Polluting politics

 
By Anil Agarwal
Published: Thursday 11 June 2015

Disinformation and bad politics seem to go hand in hand. Now that the Delhi government is showing that it is determined to fight growing air pollution, a desperate effort seems to be on to try and confuse the issue in the hope that action against polluters can be delayed, if not derailed. The Tata Energy Research Institute ( teri ) has suddenly woken up to say that the government's move to ban the registration of all commercial vehicles, except those running on compressed natural gas ( cng ), will promote global warming. teri scientists seem to have suddenly pulled this out of their hat, much like a magician conjuring up a rabbit.

Of course, cng being a gas with a high methane content is known to have greenhouse gas potential. This is well-known and well-considered in public policy. This is not to say that diesel, for which teri obviously seems to be lobbying, does not lead to global warming. In fact, there is increasing evidence to show that diesel contributes in an equal measure to global warming. It was a preferred fuel because of the alleged high efficiency of diesel engines but the price differential and the lower costs of running diesel cars has led to increasing usage and negates any advantage.

But the issue that teri scientists seemed to have missed completely is that diesel engines emit high quantities of particulate matter which are extremely small and highly carcinogenic. Particulate pollution is the most serious pollutant in Delhi. Pollution due to pm 10 particles -- particles with a diameter less than 10 microns -- reached an astonishing 820 microgrammes per cubic metre on some days in the city's ambient air. This is eight times higher than the national standard and possibly way above anything recorded in any other city in the world. Mexico City, which is widely considered as the most polluted in the world, has a smog alert system. The authorities inform citizens about the state of the air on a daily basis. If Delhi's particulate pollution levels are considered and Mexico City rules imposed, the city would have a pollution emergency every second day. In fact Delhi would have to close down for six months in the year to make the air good enough to breathe.

Therefore an action plan to control particulate pollution becomes vital. Curbs on diesel use become a must. Because of this, the Supreme Court in 1998 had ordered that all buses over eight years old should move to cng from April 1, 2000 and all buses should be running on cng by March 2001. The court is also hearing a case recommending a ban on private diesel cars in Delhi, as the spiralling growth of these cheaper-to-run-vehicles of the rich, has the potential to negate any clean up efforts by the public transport sector.

The Delhi government long criticised for delaying the implementation of these orders has finally decided to take a hard line. But no sooner does it clear the proposal to register only buses, taxis and autorickshaws that run on cng from April 1, 2000, it is hit on the head. The timing is amazing, simply because the decision to move public and commercial transport to cng had been taken almost two years ago. The Gas Authority of India Limited has been busy setting up the infrastructure to provide the city with cng and everyone else, from the Supreme Court downwards, has been pushing for the timely implementation of this crucial order.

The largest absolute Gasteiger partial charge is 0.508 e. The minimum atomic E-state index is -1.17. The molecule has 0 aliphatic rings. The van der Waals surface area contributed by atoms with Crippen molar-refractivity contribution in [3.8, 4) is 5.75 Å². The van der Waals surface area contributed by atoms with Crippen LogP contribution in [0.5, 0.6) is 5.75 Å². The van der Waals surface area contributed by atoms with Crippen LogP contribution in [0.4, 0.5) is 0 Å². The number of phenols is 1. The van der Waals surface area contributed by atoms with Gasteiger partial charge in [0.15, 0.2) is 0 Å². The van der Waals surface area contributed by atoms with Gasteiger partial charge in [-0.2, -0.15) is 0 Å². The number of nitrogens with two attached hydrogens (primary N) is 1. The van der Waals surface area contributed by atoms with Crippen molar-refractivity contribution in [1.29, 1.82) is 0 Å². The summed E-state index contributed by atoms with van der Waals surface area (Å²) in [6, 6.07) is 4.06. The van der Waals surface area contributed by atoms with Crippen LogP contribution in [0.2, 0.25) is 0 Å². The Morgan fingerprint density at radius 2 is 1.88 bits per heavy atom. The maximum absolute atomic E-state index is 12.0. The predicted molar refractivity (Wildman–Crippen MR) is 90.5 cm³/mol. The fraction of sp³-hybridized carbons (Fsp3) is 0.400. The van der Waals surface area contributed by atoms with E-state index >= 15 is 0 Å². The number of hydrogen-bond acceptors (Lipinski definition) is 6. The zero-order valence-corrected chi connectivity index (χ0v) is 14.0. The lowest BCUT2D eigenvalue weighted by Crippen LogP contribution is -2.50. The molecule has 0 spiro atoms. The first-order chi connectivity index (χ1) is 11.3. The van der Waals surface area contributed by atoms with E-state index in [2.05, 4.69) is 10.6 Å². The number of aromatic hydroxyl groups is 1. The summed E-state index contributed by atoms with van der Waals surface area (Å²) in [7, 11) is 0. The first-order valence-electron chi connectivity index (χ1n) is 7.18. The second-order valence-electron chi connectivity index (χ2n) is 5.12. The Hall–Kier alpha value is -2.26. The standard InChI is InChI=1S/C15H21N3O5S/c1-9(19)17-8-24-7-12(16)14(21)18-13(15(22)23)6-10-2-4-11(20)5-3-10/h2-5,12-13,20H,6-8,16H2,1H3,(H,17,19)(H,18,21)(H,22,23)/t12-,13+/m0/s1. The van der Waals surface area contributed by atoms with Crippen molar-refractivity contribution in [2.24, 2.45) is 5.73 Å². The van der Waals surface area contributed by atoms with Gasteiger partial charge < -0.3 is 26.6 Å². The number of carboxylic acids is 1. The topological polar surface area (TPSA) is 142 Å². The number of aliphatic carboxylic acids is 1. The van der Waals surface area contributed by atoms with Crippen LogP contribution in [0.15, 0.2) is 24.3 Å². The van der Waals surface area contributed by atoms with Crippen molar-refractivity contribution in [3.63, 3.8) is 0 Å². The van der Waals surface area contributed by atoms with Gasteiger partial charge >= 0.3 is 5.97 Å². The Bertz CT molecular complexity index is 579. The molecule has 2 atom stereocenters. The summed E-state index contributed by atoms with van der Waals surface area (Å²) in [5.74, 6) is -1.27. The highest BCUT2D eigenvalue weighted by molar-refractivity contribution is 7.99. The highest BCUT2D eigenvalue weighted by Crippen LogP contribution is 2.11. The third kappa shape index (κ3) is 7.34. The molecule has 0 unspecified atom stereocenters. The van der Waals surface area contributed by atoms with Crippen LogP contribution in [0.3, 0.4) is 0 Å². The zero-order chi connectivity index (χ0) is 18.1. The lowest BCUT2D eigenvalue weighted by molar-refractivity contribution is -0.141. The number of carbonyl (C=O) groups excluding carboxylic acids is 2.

The question now being asked is whether Delhi, which is suffering from severe local air pollution, should first take steps to deal with global pollution. This is absurd. It is important to note that India does not have commitments under the climate change convention to take action to reduce greenhouse gas emissions. This is not to say that it should have the right to pollute with impunity. Only that the convention clearly lays down that those who have endangered the world's climate should be the first to take action to reduce their emissions. We have seen precious little of this till date. The Kyoto Protocol, signed in late 1997, lays down commitments for the industrialised North to cut emissions but now the richest and most polluting nations are trying to buy their way out of the problem. They want to trade in cheap emission reductions from our part of the world instead of taking action to cut emissions at home.

Secondly, there is the issue of priorities. In the grossly climate-unfriendly country like the us , states like New York and California were faced with the choice of restricting diesel, that had less global warming potential, against rising concerns over local air pollution. They clearly stated that local health concerns had to take precedence over global concerns. As a result both these states have programmes to induct more and more cng buses. Why then should Delhi citizens be treated differently?

teri 's conjuring act is a part of the automobile lobby's sustained efforts to block the introduction of cng in Delhi. It is, therefore, not surprising that only a few months ago the director of teri was quoted in newspaper reports as arguing that burning of leaves by the poor and not automobiles, was the cause of air pollution in Delhi. Given that a tata company -- telco -- is leading the diesel brigade, should we call this connivance, or term it a coincidence?

-- Anil Agarwal

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